>>>         Yep, you'll keep compacting sstables until they're 10 days old
>>>         per your
>>>         current settings and when you compact there are reads and then
>>>         writes.
>>>
>>>
>>>
>>>         If you aren't doing any updates and most of your reads are
>>> within 1
>>>         hour, you can probably afford to drop max sstable age days.
>>>
>>>     When you say drop you mean reduce the value (to 1 day for example),
>>>     not "don't set the value", right ?
>>>
>>>     If I set max sstable age days to 1, my understanding is that
>>>     SSTables with expired data (5 days) are not going to be compacted
>>>     ever. And therefore my disk usage will keep growing forever. Did I
>>>     miss something here ?
>>>
>>>         Just make
>>>         sure you're doing your repairs more often than the max sstable
>>>         age days
>>>         to avoid some painful compactions.
>>>
>>>     So, if I set max sstable age days to 1, I have to run repairs at
>>>     least once a day, correct ?
>>>     I'm afraid I don't get your point about painful compactions.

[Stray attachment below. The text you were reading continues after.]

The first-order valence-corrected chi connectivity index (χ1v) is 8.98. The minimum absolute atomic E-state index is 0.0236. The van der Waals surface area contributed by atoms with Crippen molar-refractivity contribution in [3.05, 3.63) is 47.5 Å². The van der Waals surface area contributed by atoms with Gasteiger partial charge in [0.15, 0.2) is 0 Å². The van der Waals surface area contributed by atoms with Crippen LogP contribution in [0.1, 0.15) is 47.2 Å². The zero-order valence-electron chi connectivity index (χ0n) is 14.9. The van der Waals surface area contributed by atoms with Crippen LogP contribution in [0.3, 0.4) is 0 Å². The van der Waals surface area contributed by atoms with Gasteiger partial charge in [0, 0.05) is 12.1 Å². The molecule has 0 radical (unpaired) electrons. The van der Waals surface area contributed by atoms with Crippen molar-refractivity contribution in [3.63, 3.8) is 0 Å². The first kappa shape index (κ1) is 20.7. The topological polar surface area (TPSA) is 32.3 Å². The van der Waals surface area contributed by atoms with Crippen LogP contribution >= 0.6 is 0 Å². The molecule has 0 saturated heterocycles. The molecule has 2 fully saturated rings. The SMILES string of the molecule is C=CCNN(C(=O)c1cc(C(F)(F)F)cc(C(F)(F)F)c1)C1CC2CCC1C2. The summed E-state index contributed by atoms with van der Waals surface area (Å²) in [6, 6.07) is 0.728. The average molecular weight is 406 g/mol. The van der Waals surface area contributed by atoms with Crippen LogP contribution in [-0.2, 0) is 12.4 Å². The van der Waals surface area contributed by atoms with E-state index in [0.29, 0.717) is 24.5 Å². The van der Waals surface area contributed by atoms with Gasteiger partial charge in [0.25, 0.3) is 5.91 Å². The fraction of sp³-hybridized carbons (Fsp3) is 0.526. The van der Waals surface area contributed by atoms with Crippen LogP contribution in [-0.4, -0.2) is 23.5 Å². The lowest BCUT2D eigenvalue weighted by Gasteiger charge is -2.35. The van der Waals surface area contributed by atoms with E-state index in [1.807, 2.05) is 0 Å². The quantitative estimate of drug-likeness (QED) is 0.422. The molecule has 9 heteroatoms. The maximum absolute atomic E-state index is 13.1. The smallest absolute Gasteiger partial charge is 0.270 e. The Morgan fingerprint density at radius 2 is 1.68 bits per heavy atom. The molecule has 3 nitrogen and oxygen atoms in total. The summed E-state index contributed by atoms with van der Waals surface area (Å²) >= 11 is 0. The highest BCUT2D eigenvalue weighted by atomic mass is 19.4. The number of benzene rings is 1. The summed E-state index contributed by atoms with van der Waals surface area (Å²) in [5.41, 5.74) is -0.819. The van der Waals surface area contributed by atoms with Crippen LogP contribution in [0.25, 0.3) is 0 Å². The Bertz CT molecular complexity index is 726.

>>>
>>>         Along the same lines, you should probably set
>>>         dclocal_read_repair_chance
>>>         to 0
>>>
>>>     Will try that.
>>>
>>>
>>>              Regarding the heap configuration, both are very similar
>>>
>>>
>>>         Probably unrelated but, is there a reason why they're not
>>> identical?
>>>         Especially the different new gen size could have gc
>>> implications.
>>>
>>>     Both are calculated by cassandra-env.sh. If my bash skills are still
>>>     intact, the NewGen size difference comes from the number of cores:
>>>     the 64G machine has 12 cores where the 32G machine has 8 cores (I
>>>     did not even realize this before looking into this, that's why I did
>>>     not mention it in my previous emails).
>>>
>>>     Thanks a lot for your help.
>>>
>>>     A.
>>>
>>>
>>>
>>>
>>>
>>>         All the best,
>>>
>>>
>>>         datastax_logo.png <http://www.datastax.com/>
>>>
>>>         Sebastián Estévez
>>>
>>>         Solutions Architect |954 905 8615 <tel:954%20905%208615> |
>>>         sebastian.estevez@datastax.com
>>>         <mailto:sebastian.estevez@datastax.com>
>>>         <mailto:sebastian.estevez@datastax.com
>>>         <mailto:sebastian.estevez@datastax.com>>
>>>
>>>         linkedin.png
>>> <https://www.linkedin.com/company/datastax>facebook.png
>>>         <https://www.facebook.com/datastax>twitter.png
>>>         <https://twitter.com/datastax>g+.png
>>>
>>> <https://plus.google.com/+Datastax/about><http://feeds.feedburner.com/datastax>
>>>
>>>
>>>         <http://goog_410786983>
>>>
>>>
>>>         <http://www.datastax.com/gartner-magic-quadrant-odbms>
>>>
>>>
>>>         DataStax is the fastest, most scalable distributed database
>>>         technology,